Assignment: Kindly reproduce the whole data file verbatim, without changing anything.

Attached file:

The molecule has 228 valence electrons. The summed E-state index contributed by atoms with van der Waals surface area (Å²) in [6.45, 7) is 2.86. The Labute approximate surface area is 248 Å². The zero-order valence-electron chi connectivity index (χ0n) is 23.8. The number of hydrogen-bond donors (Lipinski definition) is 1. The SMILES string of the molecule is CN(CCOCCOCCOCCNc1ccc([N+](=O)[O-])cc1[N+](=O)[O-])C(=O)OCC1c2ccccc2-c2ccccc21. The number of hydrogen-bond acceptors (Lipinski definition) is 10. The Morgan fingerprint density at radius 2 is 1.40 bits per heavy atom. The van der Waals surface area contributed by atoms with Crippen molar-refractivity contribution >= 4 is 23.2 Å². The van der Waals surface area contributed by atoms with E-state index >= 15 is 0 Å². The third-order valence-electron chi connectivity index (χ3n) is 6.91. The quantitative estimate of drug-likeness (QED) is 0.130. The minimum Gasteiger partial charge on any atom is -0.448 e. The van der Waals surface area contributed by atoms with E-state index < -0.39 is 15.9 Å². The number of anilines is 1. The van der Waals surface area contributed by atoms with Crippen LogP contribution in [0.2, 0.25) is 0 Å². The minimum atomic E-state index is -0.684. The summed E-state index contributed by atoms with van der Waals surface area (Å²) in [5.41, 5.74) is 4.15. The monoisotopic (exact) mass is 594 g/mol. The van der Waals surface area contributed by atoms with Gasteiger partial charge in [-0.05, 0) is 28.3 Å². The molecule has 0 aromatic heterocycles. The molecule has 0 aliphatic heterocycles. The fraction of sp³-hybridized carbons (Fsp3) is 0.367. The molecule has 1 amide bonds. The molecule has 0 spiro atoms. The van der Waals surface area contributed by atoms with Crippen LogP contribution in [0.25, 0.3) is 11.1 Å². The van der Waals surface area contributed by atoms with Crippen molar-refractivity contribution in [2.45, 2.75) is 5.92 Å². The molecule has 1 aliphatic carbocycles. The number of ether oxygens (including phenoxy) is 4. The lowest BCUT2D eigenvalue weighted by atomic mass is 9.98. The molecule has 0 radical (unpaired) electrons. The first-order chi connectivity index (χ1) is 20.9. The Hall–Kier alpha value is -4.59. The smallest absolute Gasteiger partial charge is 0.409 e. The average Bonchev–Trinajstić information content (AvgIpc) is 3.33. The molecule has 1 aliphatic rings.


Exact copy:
The molecule has 228 valence electrons. The summed E-state index contributed by atoms with van der Waals surface area (Å²) in [6.45, 7) is 2.86. The Labute approximate surface area is 248 Å². The zero-order valence-electron chi connectivity index (χ0n) is 23.8. The number of hydrogen-bond donors (Lipinski definition) is 1. The SMILES string of the molecule is CN(CCOCCOCCOCCNc1ccc([N+](=O)[O-])cc1[N+](=O)[O-])C(=O)OCC1c2ccccc2-c2ccccc21. The number of hydrogen-bond acceptors (Lipinski definition) is 10. The Morgan fingerprint density at radius 2 is 1.40 bits per heavy atom. The van der Waals surface area contributed by atoms with Crippen molar-refractivity contribution >= 4 is 23.2 Å². The van der Waals surface area contributed by atoms with E-state index >= 15 is 0 Å². The third-order valence-electron chi connectivity index (χ3n) is 6.91. The quantitative estimate of drug-likeness (QED) is 0.130. The minimum Gasteiger partial charge on any atom is -0.448 e. The van der Waals surface area contributed by atoms with E-state index < -0.39 is 15.9 Å². The number of anilines is 1. The van der Waals surface area contributed by atoms with Crippen LogP contribution in [0.2, 0.25) is 0 Å². The minimum atomic E-state index is -0.684. The summed E-state index contributed by atoms with van der Waals surface area (Å²) in [5.41, 5.74) is 4.15. The monoisotopic (exact) mass is 594 g/mol. The van der Waals surface area contributed by atoms with Gasteiger partial charge in [-0.05, 0) is 28.3 Å². The molecule has 0 aromatic heterocycles. The molecule has 0 aliphatic heterocycles. The fraction of sp³-hybridized carbons (Fsp3) is 0.367. The molecule has 1 amide bonds. The molecule has 0 spiro atoms. The van der Waals surface area contributed by atoms with Crippen LogP contribution in [0.25, 0.3) is 11.1 Å². The van der Waals surface area contributed by atoms with Crippen molar-refractivity contribution in [2.45, 2.75) is 5.92 Å². The molecule has 1 aliphatic carbocycles. The number of ether oxygens (including phenoxy) is 4. The lowest BCUT2D eigenvalue weighted by atomic mass is 9.98. The molecule has 0 radical (unpaired) electrons. The first-order chi connectivity index (χ1) is 20.9. The Hall–Kier alpha value is -4.59. The smallest absolute Gasteiger partial charge is 0.409 e. The average Bonchev–Trinajstić information content (AvgIpc) is 3.33. The molecule has 1 aliphatic rings.